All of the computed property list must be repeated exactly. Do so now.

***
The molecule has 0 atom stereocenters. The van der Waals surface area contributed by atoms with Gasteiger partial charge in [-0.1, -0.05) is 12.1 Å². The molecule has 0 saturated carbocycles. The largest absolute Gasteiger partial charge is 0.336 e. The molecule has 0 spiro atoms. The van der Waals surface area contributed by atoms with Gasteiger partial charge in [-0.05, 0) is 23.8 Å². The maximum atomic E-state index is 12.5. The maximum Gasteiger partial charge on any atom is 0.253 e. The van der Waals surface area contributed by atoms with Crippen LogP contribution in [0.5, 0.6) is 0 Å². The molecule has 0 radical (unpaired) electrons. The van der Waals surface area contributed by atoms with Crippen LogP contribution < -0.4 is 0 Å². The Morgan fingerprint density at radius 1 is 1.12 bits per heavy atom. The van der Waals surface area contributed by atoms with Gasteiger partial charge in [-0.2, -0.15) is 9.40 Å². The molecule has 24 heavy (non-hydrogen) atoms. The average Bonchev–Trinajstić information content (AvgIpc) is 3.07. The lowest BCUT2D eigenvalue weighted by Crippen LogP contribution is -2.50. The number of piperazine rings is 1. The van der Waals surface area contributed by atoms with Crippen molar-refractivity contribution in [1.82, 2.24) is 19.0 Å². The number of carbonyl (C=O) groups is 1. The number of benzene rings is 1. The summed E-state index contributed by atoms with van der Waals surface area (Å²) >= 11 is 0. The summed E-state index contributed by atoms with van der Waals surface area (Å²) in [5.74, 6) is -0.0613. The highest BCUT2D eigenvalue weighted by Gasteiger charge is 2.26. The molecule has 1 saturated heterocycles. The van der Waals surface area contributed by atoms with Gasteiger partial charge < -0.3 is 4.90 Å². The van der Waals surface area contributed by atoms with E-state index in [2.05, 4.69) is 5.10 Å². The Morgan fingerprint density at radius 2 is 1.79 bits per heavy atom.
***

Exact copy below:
The molecule has 0 atom stereocenters. The van der Waals surface area contributed by atoms with Gasteiger partial charge in [-0.1, -0.05) is 12.1 Å². The molecule has 0 saturated carbocycles. The largest absolute Gasteiger partial charge is 0.336 e. The molecule has 0 spiro atoms. The van der Waals surface area contributed by atoms with Gasteiger partial charge in [-0.05, 0) is 23.8 Å². The maximum atomic E-state index is 12.5. The maximum Gasteiger partial charge on any atom is 0.253 e. The van der Waals surface area contributed by atoms with Crippen LogP contribution in [0.5, 0.6) is 0 Å². The molecule has 0 radical (unpaired) electrons. The van der Waals surface area contributed by atoms with Crippen LogP contribution < -0.4 is 0 Å². The Morgan fingerprint density at radius 1 is 1.12 bits per heavy atom. The van der Waals surface area contributed by atoms with Gasteiger partial charge in [-0.2, -0.15) is 9.40 Å². The molecule has 24 heavy (non-hydrogen) atoms. The average Bonchev–Trinajstić information content (AvgIpc) is 3.07. The lowest BCUT2D eigenvalue weighted by Crippen LogP contribution is -2.50. The number of piperazine rings is 1. The van der Waals surface area contributed by atoms with Crippen molar-refractivity contribution in [1.82, 2.24) is 19.0 Å². The number of carbonyl (C=O) groups is 1. The number of benzene rings is 1. The summed E-state index contributed by atoms with van der Waals surface area (Å²) >= 11 is 0. The summed E-state index contributed by atoms with van der Waals surface area (Å²) in [5.74, 6) is -0.0613. The highest BCUT2D eigenvalue weighted by Gasteiger charge is 2.26. The molecule has 1 saturated heterocycles. The van der Waals surface area contributed by atoms with Gasteiger partial charge < -0.3 is 4.90 Å². The van der Waals surface area contributed by atoms with E-state index in [2.05, 4.69) is 5.10 Å². The Morgan fingerprint density at radius 2 is 1.79 bits per heavy atom.